Donald Hall (b. 1928) was born in New Haven, Connecticut. He attended Phillips Exeter, Harvard, and Oxford. A friend of George Plimpton, founding editor of the Paris Review, he was the magazine’s first poetry editor (1953–1962), choosing the poems appearing in its pages and conducting interviews with such eminences as Ezra Pound and T. S. Eliot. Hall taught at the University of Michigan, where his students included Tom Clark, Lawrence Joseph, Jane Kenyon, and Bob Perelman. After leaving his tenured post to become a full-time freelance writer living on his family farm in New Hampshire, he founded the Poets on Poetry series for the University of Michigan Press and served as its general editor until 1994. He has written criticism, fiction, and sports journalism; edited anthologies of contemporary poetry (including The Best American Poetry 1989); debunked shibboleths (that the “death of poetry” has occurred) and inveighed against the “McPoem,” which is “the product of the workshops of Hamburger University.” Hall’s own poems exhibit great versatility in form and rhetoric. On June 14, 2006, he was named poet laureate by the Library of Congress.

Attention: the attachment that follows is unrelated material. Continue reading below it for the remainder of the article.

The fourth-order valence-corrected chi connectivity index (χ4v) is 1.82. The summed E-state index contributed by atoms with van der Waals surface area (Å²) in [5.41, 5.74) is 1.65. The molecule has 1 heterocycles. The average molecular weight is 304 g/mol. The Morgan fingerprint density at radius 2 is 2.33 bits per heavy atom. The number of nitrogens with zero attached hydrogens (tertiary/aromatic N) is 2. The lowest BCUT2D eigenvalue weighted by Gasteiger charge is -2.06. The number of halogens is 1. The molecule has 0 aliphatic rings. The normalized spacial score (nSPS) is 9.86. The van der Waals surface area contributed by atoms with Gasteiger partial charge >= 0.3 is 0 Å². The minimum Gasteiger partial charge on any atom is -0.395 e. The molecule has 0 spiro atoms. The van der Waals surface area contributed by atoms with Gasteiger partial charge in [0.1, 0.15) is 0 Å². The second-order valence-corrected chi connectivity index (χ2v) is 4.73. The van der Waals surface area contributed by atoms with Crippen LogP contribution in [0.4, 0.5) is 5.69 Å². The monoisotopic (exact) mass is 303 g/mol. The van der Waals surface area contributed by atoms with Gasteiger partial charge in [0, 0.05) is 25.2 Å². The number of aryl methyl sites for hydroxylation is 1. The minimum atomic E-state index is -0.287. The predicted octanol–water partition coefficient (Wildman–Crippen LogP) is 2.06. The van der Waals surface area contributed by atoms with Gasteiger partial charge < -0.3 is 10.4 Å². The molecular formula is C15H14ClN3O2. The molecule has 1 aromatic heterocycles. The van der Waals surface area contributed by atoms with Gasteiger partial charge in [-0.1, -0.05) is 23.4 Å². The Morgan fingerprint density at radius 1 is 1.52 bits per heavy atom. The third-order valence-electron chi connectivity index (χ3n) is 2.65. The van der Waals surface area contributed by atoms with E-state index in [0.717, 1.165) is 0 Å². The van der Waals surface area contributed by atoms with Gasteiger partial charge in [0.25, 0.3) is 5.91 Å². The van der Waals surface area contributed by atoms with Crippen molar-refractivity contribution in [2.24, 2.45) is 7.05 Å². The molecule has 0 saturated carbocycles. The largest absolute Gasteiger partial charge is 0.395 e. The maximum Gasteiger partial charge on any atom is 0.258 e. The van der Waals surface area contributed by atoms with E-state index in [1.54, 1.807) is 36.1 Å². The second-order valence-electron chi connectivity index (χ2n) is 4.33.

The Impossible Marriage
The bride disappears. After twenty minutes of searching
we discover her in the cellar, vanishing against a pillar
in her white gown and her skin’s original pallor.
When we guide her back to the altar, we find the groom
in his slouch hat, open shirt, and untended beard
withdrawn to the belltower with the healthy young sexton
from whose comradeship we detach him with difficulty.
Oh, never in all the cathedrals and academies
of compulsory Democracy and free-thinking Calvinism
will these poets marry! — O pale, passionate
anchoret of Amherst! O reticent kosmos of Brooklyn!
Selected from the Oxford Book of American Poetry.